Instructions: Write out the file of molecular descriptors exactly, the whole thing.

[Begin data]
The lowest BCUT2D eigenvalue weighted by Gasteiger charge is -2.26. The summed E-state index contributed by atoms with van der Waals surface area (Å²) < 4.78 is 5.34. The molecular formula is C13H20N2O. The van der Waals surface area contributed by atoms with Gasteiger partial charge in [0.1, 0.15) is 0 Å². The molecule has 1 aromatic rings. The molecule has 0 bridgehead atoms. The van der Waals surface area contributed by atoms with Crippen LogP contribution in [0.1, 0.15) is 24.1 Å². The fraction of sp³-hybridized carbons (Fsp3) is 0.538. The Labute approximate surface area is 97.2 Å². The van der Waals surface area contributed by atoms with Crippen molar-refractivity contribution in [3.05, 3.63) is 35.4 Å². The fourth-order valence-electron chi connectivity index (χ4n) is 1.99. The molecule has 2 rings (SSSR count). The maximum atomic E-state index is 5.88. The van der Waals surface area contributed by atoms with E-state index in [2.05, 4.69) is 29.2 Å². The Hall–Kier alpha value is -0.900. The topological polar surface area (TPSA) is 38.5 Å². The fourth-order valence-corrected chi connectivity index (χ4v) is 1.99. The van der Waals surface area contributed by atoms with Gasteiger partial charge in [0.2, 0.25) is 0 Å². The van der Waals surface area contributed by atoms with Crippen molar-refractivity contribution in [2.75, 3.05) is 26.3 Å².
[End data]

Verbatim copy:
The lowest BCUT2D eigenvalue weighted by Gasteiger charge is -2.26. The summed E-state index contributed by atoms with van der Waals surface area (Å²) < 4.78 is 5.34. The molecular formula is C13H20N2O. The van der Waals surface area contributed by atoms with Gasteiger partial charge in [0.1, 0.15) is 0 Å². The molecule has 1 aromatic rings. The molecule has 0 bridgehead atoms. The van der Waals surface area contributed by atoms with Crippen LogP contribution in [0.1, 0.15) is 24.1 Å². The fraction of sp³-hybridized carbons (Fsp3) is 0.538. The Labute approximate surface area is 97.2 Å². The van der Waals surface area contributed by atoms with Crippen molar-refractivity contribution in [3.05, 3.63) is 35.4 Å². The fourth-order valence-electron chi connectivity index (χ4n) is 1.99. The molecule has 2 rings (SSSR count). The maximum atomic E-state index is 5.88. The van der Waals surface area contributed by atoms with E-state index in [2.05, 4.69) is 29.2 Å². The Hall–Kier alpha value is -0.900. The topological polar surface area (TPSA) is 38.5 Å². The fourth-order valence-corrected chi connectivity index (χ4v) is 1.99. The van der Waals surface area contributed by atoms with Gasteiger partial charge in [0.2, 0.25) is 0 Å². The van der Waals surface area contributed by atoms with Crippen molar-refractivity contribution in [2.75, 3.05) is 26.3 Å².